Properties of the soybean seed coat cuticle change during development.
Ranathunge, K., Shao, S., Qutob, D., Gijzen, M., Peterson, C.A., and Bernards, M.A. (2010). "Properties of the soybean seed coat cuticle change during development.", Planta, 231(5), pp. 1171-1188. doi : 10.1007/s00425-010-1118-9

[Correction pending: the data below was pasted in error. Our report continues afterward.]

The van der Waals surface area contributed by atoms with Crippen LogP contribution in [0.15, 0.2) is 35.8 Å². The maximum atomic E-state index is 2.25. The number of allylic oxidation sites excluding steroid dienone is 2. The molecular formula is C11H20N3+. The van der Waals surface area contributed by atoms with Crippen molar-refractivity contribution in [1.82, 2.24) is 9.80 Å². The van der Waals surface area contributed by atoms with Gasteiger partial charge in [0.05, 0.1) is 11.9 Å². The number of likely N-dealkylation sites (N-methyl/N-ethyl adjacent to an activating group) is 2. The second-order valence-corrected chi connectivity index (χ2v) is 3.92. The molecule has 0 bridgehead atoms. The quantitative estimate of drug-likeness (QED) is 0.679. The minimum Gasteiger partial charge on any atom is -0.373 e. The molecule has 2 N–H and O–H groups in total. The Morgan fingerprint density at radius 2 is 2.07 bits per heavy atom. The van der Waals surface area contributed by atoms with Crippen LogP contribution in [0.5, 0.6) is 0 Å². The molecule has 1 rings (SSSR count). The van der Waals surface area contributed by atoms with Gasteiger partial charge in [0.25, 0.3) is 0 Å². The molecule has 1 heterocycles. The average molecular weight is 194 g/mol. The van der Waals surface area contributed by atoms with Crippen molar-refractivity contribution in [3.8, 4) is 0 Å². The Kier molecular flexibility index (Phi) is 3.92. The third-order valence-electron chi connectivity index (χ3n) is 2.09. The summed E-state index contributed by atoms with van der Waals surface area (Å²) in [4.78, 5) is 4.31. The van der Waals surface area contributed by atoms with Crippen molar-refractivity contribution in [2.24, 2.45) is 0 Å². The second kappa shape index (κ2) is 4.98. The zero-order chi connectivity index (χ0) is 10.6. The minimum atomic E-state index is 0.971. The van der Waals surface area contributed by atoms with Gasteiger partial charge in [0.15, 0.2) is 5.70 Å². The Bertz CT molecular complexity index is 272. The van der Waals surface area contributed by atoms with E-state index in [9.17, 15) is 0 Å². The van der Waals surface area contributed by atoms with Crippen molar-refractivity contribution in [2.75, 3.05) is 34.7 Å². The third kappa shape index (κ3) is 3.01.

Whether a seed coat of a soybean (Glycine max L. Mer.) seed is permeable or non-permeable is governed by a number of quantitative trait loci further influenced by environmental factors. In soybean seeds, water loss is controlled by a thin, inconspicuous outer cuticle. When intact, the outer cuticle constitutes a barrier to water passage; however, the presence of minute cracks in the cuticle results in the ready passage of water. We explored the timing of cuticular development in soybean seeds by measuring the deposition of the cutin in relation to seed growth and cell viability. Cutin deposition occurred early in the development and ceased just prior to the final stage of rapid seed expansion. Cracks in the cuticle appeared after cutin synthesis ceased while the seed continued to grow. In permeable seeds (regardless of genotype) the resistance of the cuticle to water passage increased steadily during development until seed expansion was maximal and cracks appeared in the cuticle. Once cracks formed, they became the primary site of water passage and the cuticle lost its ability to control the process. In non-permeable seeds, no cracks appeared at this critical point and the cuticle continued to restrict water passage. Microarray analysis of gene expression during seed coat development revealed a complex transcriptome with many genes uniquely expressed in the seed coat. However, the expression patterns were remarkably similar between permeable and non-permeable types, in keeping with the complexity of the underlying genetics of seed coat permeability.